Awards preview: in-house tmt team of the year

On 22 June, 1400 people will crowd into the Grosvenor House Hotel on Park Lane for the most eagerly-awaited event of the year. With only one week to go, The Lawyer brings you a sneak preview of the shortlisted individuals and teams


Despite swapping general counsel midway through the year, the Capgemini legal team managed to pull off a coup by winning the Inland Revenue project from EDS and Accenture. Former general counsel Gavin Wakefield announced his intention to leave for a role in private practice midway through the bid, but his successor Barry Wong retained Wakefield’s expertise to complete the innovative second-generation outsourcing. In parallel to this magnificent coup, Wong got to grips with his external advisers with a thorough panel review.

Channel 4

Channel 4 has never been afraid to take risks and the legal group is keeping step with the continuing revolution. Jan Tomalin leads a department that has evolved into the legal and compliance department, a fusion of legal and editorial roles that is unprecedented in broadcasting. Channel 4’s legal team has become the first broadcaster to fuse creative thought with legal analysis. In addition to the new legal model, Tomalin and her team have had to deal with the legal issues associated with such revolutionary programmes as Big Brother, Derren Brown and his Russian roulette stunt and Pornography: The Musical.

Flag Telecom

After emerging from Chapter 11 bankruptcy proceedings in 2002 with its network and customer base intact, Flag Telecom’s legal group may have thought it had seen enough upheaval, but the last year has been another busy one. In October 2003 the company announced a merger with India’s Reliance Gateway. The deal was the largest acquisition made by an Indian company and the complexities involved in merging an Indian corporation with a Bermuda-based outfit meant the legal group had a pivotal role to play.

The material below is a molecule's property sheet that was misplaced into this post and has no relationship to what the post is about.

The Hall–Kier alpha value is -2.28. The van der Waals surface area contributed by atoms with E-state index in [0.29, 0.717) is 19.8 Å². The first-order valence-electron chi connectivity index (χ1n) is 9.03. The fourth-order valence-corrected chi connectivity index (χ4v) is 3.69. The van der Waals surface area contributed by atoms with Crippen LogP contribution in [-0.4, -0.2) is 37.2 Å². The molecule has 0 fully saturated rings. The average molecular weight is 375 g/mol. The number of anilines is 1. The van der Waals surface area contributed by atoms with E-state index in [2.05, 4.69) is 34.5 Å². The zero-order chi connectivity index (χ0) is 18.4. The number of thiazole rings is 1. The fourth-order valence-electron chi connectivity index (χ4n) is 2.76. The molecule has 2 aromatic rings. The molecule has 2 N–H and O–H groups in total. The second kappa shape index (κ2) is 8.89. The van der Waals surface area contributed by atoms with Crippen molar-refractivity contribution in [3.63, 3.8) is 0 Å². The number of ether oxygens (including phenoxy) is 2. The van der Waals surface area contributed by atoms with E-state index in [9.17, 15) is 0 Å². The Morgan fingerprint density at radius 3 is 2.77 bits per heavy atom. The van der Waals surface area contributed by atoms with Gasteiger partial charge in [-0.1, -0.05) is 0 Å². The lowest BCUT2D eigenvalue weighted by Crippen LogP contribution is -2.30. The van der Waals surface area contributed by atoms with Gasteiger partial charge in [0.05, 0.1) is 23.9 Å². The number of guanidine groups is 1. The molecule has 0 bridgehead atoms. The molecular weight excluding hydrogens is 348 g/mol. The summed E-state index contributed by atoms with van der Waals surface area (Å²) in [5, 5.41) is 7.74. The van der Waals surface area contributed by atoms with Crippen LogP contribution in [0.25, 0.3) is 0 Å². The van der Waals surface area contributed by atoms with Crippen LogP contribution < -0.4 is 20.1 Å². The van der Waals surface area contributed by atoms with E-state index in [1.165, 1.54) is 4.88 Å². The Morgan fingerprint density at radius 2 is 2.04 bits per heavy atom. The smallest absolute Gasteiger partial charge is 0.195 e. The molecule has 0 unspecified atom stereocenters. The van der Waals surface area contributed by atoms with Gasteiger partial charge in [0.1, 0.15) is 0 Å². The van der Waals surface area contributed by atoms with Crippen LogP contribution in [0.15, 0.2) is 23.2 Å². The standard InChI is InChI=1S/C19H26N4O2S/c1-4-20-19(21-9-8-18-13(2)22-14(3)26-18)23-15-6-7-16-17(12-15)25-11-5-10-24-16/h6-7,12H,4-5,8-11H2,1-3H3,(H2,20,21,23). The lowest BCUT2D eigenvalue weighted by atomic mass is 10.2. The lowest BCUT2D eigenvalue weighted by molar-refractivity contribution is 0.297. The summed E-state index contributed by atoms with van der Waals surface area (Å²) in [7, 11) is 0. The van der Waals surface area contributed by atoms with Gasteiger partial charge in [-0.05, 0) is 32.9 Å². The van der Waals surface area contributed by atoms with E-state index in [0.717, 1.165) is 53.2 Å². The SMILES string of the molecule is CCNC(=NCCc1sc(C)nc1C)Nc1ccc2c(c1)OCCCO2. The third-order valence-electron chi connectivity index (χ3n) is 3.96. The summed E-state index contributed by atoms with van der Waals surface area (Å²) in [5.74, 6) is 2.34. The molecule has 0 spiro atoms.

Fujitsu Services

In a year when outsourcing contracts were the hot news in IT circles, Fujitsu Services landed a chunk of two of the biggest ones, while another landed it in the courts. The legal team played a pivotal role in all three. The National Programme for IT in the NHS dominated the year and ended in both success and failure for Fujitsu, as it landed a billion-pound project but missed out on a second deal. The company also secured the role of primary subcontractor to Capgemini on the Inland Revenue outsourcing project. General counsel Richard Allnutt was also in charge of the strategic direction of Fujitsu’s legendary litigation with The Co-op, without doubt the most eyecatching IT case in years.

Kingston Communications

Kingston Communications’ group legal services department was established in 2002 when the company’s legal function was centralised. Led by company secretary and head of legal John Bailey, the team of five qualified solicitors and three paralegals worked on a number of deals last year. These included: developing a new contractual framework as part of the Department of Trade and Industry’s broadband aggregation project; negotiating and structuring an innovative agreement for the provision of a fibre network for universities in Yorkshire and Humberside; and leading Kingston’s work in complying with the Communications Act 2003.


The T-Mobile legal department employs 20 lawyers specialising in areas ranging from corporate to data protection. The team, headed by general counsel Julia Chain, deals with all of T-Mobile’s legal needs, outsourcing only major litigation and corporate transactions. Senior members of the UK team report to the international general counsel as well as Chain, supporting several international projects – a representative of the UK legal team went to Geneva to lead sponsorship negotiations with UEFA on behalf of the international group, for example. In 2003 the team worked on the successfully resolved litigation with Virgin Mobile over the two companies’ failed joint venture.